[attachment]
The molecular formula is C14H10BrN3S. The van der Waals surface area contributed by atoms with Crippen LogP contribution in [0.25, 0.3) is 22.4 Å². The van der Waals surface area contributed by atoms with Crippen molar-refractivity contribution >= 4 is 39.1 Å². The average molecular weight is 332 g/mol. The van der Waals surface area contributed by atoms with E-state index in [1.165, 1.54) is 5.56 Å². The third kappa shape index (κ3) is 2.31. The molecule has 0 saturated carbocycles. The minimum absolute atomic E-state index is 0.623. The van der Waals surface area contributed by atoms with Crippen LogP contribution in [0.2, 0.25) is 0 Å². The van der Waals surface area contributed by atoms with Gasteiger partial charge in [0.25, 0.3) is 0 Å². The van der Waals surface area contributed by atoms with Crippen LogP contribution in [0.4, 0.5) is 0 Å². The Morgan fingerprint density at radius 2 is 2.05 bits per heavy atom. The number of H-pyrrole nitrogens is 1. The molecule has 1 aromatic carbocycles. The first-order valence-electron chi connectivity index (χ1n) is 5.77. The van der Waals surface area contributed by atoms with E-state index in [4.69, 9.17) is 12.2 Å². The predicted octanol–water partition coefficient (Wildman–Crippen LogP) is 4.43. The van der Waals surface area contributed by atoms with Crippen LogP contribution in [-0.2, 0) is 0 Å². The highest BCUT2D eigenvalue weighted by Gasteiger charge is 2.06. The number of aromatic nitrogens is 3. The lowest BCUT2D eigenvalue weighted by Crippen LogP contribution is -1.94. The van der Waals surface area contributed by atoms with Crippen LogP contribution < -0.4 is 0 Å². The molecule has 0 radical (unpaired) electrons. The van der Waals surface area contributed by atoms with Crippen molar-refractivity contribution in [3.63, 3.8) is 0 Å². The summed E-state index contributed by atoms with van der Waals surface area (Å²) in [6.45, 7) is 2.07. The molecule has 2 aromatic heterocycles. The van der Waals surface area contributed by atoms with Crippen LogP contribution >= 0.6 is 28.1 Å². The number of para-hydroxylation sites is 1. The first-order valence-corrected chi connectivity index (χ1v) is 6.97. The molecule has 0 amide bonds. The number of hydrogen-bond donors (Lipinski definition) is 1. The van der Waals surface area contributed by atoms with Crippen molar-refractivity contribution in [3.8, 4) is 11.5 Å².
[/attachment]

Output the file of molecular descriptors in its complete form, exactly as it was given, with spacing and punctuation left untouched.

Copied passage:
The molecular formula is C14H10BrN3S. The van der Waals surface area contributed by atoms with Crippen LogP contribution in [0.25, 0.3) is 22.4 Å². The van der Waals surface area contributed by atoms with Crippen molar-refractivity contribution >= 4 is 39.1 Å². The average molecular weight is 332 g/mol. The van der Waals surface area contributed by atoms with E-state index in [1.165, 1.54) is 5.56 Å². The third kappa shape index (κ3) is 2.31. The molecule has 0 saturated carbocycles. The minimum absolute atomic E-state index is 0.623. The van der Waals surface area contributed by atoms with Crippen LogP contribution in [0.2, 0.25) is 0 Å². The van der Waals surface area contributed by atoms with Gasteiger partial charge in [0.25, 0.3) is 0 Å². The van der Waals surface area contributed by atoms with Crippen LogP contribution in [0.4, 0.5) is 0 Å². The Morgan fingerprint density at radius 2 is 2.05 bits per heavy atom. The number of H-pyrrole nitrogens is 1. The molecule has 1 aromatic carbocycles. The first-order valence-electron chi connectivity index (χ1n) is 5.77. The van der Waals surface area contributed by atoms with E-state index in [4.69, 9.17) is 12.2 Å². The predicted octanol–water partition coefficient (Wildman–Crippen LogP) is 4.43. The van der Waals surface area contributed by atoms with Crippen LogP contribution in [-0.2, 0) is 0 Å². The highest BCUT2D eigenvalue weighted by Gasteiger charge is 2.06. The number of aromatic nitrogens is 3. The lowest BCUT2D eigenvalue weighted by Crippen LogP contribution is -1.94. The van der Waals surface area contributed by atoms with Crippen LogP contribution < -0.4 is 0 Å². The molecule has 0 radical (unpaired) electrons. The van der Waals surface area contributed by atoms with Crippen molar-refractivity contribution in [3.63, 3.8) is 0 Å². The summed E-state index contributed by atoms with van der Waals surface area (Å²) in [6.45, 7) is 2.07. The molecule has 2 aromatic heterocycles. The van der Waals surface area contributed by atoms with Crippen LogP contribution >= 0.6 is 28.1 Å². The number of para-hydroxylation sites is 1. The first-order valence-corrected chi connectivity index (χ1v) is 6.97. The molecule has 0 amide bonds. The number of hydrogen-bond donors (Lipinski definition) is 1. The van der Waals surface area contributed by atoms with Crippen molar-refractivity contribution in [3.8, 4) is 11.5 Å².